But now things are totally changed. The church and the world are so mixed up, that the vast majority of professors could hardly understand the real force and proper application of the passage which we have just quoted. Were we to speak to them about "the saints" going to law "before the unbelievers," it would seem like a foreign tongue. Indeed the term "saint" is hardly heard in the professing church save when used with a sneer, or as applied to such as have been canonised by a superstitious reverence.

But has any change come over the word of God, or over the grand truths which that word unfolds to our souls? Has any change come over the thoughts of God in reference to what His church is, or what the world is, or as to the proper relation of the one to the other Does He not know who are "saints" and who are "unbelievers"? Has it ceased to be "a fault" for "brother to go to law with brother, and that before the unbelievers"? In a word, has holy scripture lost its power, its point, its divine application? Is it no longer our guide, our authority, our one perfect rule and unerring standard? Has the marked change that has come over the church's moral condition deprived the word of God of all power of application to us — "to all that in every place call on the name of our Lord Jesus Christ"? Has our Father's most precious Revelation become, in any one particular, a dead letter — a piece of obsolete writing — a document pertaining to days long gone by? Has our altered condition robbed the word of God of a single one of its moral glories?

Reader, what answer does your heart return these questions? Let us, most earnestly, entreat you to weigh them honestly, humbly and prayerfully in the presence of your Lord. We believe your answer will be a wonderfully correct index of your real position and moral state. Do you not clearly see and fully admit that scripture can never lose its power? Can the principles of 1 Corinthians 6:1-20 ever cease to be binding on the church of God. It is fully admitted — for who can deny that things are sadly changed? — but "scripture cannot be broken and therefore what was "a fault" in the first century cannot be right in the nineteenth; there may be more difficulty in carrying out divine principles, but we must never consent to surrender them, or to act on any lower ground. If once we admit the idea that because the whole professing church has gone wrong, it is impossible for us to do right, the whole principle of Christian obedience is surrendered. It is as wrong for "brother to go to law with brother, before the unbelievers" today, as it was when the apostle wrote his epistle to the assembly at Corinth* True, the church's visible unity is gone; she is shorn of many gifts, she has departed from her normal condition; but the principles of the word of God can no more lose their power than the blood of Christ can lose its virtue, or His Priesthood lose its efficacy.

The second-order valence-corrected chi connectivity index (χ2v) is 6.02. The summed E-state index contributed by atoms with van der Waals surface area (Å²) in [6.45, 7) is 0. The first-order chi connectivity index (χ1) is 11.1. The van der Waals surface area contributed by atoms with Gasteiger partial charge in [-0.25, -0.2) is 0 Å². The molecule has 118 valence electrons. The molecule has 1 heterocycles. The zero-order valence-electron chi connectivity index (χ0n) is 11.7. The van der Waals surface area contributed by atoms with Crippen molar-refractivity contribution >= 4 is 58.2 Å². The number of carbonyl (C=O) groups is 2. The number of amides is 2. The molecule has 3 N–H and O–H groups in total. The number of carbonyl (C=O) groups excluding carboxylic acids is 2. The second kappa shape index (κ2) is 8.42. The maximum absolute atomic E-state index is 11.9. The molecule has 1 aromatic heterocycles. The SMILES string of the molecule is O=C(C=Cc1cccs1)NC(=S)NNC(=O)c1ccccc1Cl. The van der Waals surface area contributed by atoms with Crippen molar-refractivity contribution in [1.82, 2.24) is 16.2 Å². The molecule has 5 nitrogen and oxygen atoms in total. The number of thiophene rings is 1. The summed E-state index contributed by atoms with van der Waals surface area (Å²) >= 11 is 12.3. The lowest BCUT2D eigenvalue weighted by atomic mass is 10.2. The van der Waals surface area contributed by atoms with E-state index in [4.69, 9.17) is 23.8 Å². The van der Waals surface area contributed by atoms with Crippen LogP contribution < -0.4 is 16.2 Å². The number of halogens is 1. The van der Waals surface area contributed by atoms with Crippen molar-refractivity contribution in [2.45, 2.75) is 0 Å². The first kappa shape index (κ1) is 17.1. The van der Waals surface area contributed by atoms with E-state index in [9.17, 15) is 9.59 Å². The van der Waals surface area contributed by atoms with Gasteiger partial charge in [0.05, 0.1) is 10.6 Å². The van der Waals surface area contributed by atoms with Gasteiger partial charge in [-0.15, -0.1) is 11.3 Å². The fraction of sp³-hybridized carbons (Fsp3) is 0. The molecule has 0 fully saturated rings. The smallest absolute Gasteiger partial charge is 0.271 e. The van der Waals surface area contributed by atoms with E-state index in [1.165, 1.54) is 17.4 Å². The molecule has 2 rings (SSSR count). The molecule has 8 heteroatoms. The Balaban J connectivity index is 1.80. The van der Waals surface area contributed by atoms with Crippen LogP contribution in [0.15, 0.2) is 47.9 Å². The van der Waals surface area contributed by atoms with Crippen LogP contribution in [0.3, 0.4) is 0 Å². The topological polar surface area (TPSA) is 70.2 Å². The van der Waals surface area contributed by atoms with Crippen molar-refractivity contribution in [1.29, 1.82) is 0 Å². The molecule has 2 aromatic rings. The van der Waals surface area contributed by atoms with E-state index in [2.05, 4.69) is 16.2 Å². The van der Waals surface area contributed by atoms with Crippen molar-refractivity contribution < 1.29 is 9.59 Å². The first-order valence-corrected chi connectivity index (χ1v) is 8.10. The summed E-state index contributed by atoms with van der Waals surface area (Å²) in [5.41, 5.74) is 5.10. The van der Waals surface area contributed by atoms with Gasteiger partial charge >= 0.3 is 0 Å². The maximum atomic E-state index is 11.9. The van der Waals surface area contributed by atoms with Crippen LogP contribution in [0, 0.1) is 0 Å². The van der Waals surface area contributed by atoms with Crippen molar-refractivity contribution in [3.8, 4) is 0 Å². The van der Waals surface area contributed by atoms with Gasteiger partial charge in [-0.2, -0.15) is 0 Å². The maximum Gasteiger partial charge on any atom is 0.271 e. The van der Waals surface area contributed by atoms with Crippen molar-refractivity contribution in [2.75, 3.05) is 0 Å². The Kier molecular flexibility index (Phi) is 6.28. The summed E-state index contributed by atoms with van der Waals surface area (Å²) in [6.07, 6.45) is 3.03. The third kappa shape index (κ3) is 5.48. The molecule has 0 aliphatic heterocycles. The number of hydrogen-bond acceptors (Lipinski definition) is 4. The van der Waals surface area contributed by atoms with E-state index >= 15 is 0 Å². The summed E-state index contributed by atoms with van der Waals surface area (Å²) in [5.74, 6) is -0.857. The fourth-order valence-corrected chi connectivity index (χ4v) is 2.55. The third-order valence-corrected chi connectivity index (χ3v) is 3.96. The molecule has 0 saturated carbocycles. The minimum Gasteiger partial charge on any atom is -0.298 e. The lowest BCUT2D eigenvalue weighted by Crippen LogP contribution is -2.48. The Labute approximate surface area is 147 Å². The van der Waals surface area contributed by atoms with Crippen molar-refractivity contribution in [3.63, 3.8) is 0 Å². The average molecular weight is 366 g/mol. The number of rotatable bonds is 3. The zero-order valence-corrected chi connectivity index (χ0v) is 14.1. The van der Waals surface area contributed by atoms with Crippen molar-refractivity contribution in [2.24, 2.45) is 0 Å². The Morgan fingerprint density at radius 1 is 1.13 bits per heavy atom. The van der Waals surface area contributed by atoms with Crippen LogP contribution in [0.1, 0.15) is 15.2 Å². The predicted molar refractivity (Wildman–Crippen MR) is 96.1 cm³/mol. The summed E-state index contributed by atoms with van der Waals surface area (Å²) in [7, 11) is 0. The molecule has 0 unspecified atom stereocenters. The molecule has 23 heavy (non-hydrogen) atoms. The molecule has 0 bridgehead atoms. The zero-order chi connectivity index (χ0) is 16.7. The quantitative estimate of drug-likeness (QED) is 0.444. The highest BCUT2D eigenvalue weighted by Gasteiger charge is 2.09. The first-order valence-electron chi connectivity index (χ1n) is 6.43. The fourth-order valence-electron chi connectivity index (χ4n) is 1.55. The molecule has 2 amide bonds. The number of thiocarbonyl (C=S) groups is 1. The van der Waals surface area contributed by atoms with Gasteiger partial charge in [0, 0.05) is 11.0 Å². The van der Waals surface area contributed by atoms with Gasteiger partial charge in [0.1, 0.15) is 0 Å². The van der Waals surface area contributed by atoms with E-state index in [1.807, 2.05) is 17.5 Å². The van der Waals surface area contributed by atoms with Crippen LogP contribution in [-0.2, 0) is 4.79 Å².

{*It is well for us to bear in mind that wherever there are "two or three" gathered to the Name of the Lord Jesus, in ever such weakness, there will be found, if only they are truly humble and dependent, spiritual ability to judge in any case that may arise between brethren. They can count on divine wisdom being supplied for the settlement of any question, plea or controversy, so that there need not be any reference to a worldly tribunal.

No doubt, worldly men would smile at such an idea; but we must adhere, with holy decision, to the guidance of scripture. Brother must not go to law with brother before the unbelievers. This is distinct and emphatic. There are resources available for the assembly in Christ the Head and Lord, for the settlement of every possible question.

Let the Lord's people seriously apply their hearts to the consideration of this subject. Let them see that they are gathered on the true ground of the church of God; and then, though ever conscious that things are not as they once were, in the church, though sensible Of the greatest weakness, failure and shortcoming, they will, nevertheless, find the grace of Christ ever sufficient for them, and the word of God full of all needed instruction and authority, so that they need never betake themselves to the world for help, counsel or judgement. Where two or three are gathered together in my name, there am I in the midst of them."

This surely is enough for every exigency. Is there any question that our Lord Christ cannot settle? Do we want natural cleverness, worldly wisdom, longheadedness, great learning, keen sagacity, if we have Him? Surely not; indeed all such things can only prove like Saul's armour to David. All we want is simply to use the resources which we have in Christ. We shall assuredly find, "in the place where his name is recorded," priestly wisdom to judge in every case which may arise between brethren.